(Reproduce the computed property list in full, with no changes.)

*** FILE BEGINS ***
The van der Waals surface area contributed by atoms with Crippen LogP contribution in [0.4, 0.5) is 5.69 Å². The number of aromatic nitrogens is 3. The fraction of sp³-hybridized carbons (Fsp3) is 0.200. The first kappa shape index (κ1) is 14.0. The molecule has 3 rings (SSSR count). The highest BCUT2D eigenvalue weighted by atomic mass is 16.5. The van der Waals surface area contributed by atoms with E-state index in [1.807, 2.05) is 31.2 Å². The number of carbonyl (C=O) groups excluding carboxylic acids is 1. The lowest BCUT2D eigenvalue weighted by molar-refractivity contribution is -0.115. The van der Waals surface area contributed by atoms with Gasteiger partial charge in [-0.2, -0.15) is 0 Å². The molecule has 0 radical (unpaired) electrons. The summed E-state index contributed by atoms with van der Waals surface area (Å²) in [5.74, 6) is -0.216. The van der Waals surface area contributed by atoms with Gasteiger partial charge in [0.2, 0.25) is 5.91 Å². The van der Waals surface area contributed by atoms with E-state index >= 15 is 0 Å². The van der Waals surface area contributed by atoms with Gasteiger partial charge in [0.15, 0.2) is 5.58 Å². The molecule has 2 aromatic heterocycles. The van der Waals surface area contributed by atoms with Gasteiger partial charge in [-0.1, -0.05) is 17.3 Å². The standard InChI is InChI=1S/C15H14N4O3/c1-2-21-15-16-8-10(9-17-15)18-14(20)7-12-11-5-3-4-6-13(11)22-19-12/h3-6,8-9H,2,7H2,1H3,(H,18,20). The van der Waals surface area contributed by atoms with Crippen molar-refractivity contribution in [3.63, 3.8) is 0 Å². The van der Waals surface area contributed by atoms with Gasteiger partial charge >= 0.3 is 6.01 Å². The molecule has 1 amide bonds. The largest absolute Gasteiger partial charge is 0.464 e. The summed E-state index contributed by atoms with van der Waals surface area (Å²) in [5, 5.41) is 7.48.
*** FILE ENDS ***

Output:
The van der Waals surface area contributed by atoms with Crippen LogP contribution in [0.4, 0.5) is 5.69 Å². The number of aromatic nitrogens is 3. The fraction of sp³-hybridized carbons (Fsp3) is 0.200. The first kappa shape index (κ1) is 14.0. The molecule has 3 rings (SSSR count). The highest BCUT2D eigenvalue weighted by atomic mass is 16.5. The van der Waals surface area contributed by atoms with E-state index in [1.807, 2.05) is 31.2 Å². The number of carbonyl (C=O) groups excluding carboxylic acids is 1. The lowest BCUT2D eigenvalue weighted by molar-refractivity contribution is -0.115. The van der Waals surface area contributed by atoms with Gasteiger partial charge in [-0.2, -0.15) is 0 Å². The molecule has 0 radical (unpaired) electrons. The summed E-state index contributed by atoms with van der Waals surface area (Å²) in [5.74, 6) is -0.216. The van der Waals surface area contributed by atoms with Gasteiger partial charge in [0.2, 0.25) is 5.91 Å². The van der Waals surface area contributed by atoms with E-state index >= 15 is 0 Å². The van der Waals surface area contributed by atoms with Gasteiger partial charge in [0.15, 0.2) is 5.58 Å². The molecule has 2 aromatic heterocycles. The van der Waals surface area contributed by atoms with Gasteiger partial charge in [-0.1, -0.05) is 17.3 Å². The standard InChI is InChI=1S/C15H14N4O3/c1-2-21-15-16-8-10(9-17-15)18-14(20)7-12-11-5-3-4-6-13(11)22-19-12/h3-6,8-9H,2,7H2,1H3,(H,18,20). The van der Waals surface area contributed by atoms with Crippen molar-refractivity contribution in [3.63, 3.8) is 0 Å². The van der Waals surface area contributed by atoms with Gasteiger partial charge >= 0.3 is 6.01 Å². The molecule has 1 amide bonds. The largest absolute Gasteiger partial charge is 0.464 e. The summed E-state index contributed by atoms with van der Waals surface area (Å²) in [5, 5.41) is 7.48.